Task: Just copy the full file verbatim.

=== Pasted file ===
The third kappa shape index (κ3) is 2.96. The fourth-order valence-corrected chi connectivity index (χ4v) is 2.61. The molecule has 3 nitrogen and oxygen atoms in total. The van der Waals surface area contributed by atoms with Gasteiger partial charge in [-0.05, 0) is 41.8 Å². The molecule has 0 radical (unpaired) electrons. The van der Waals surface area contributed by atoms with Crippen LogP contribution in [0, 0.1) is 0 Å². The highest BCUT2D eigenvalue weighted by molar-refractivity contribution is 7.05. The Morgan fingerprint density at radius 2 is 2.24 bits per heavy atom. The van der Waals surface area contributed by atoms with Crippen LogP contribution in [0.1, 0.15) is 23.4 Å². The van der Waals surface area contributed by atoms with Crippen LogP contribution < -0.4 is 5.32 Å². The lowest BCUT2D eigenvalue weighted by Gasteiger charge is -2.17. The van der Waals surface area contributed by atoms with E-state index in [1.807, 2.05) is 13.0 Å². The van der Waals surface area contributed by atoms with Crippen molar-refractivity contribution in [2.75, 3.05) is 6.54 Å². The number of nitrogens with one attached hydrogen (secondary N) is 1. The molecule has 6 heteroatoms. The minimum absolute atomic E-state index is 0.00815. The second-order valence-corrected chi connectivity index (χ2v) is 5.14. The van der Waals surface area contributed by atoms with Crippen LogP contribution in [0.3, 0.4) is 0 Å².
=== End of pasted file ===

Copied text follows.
The third kappa shape index (κ3) is 2.96. The fourth-order valence-corrected chi connectivity index (χ4v) is 2.61. The molecule has 3 nitrogen and oxygen atoms in total. The van der Waals surface area contributed by atoms with Gasteiger partial charge in [-0.05, 0) is 41.8 Å². The molecule has 0 radical (unpaired) electrons. The van der Waals surface area contributed by atoms with Crippen LogP contribution in [0, 0.1) is 0 Å². The highest BCUT2D eigenvalue weighted by molar-refractivity contribution is 7.05. The Morgan fingerprint density at radius 2 is 2.24 bits per heavy atom. The van der Waals surface area contributed by atoms with Crippen LogP contribution in [0.1, 0.15) is 23.4 Å². The van der Waals surface area contributed by atoms with Crippen LogP contribution < -0.4 is 5.32 Å². The lowest BCUT2D eigenvalue weighted by Gasteiger charge is -2.17. The van der Waals surface area contributed by atoms with E-state index in [1.807, 2.05) is 13.0 Å². The van der Waals surface area contributed by atoms with Crippen molar-refractivity contribution in [2.75, 3.05) is 6.54 Å². The number of nitrogens with one attached hydrogen (secondary N) is 1. The molecule has 6 heteroatoms. The minimum absolute atomic E-state index is 0.00815. The second-order valence-corrected chi connectivity index (χ2v) is 5.14. The van der Waals surface area contributed by atoms with Crippen LogP contribution in [0.3, 0.4) is 0 Å².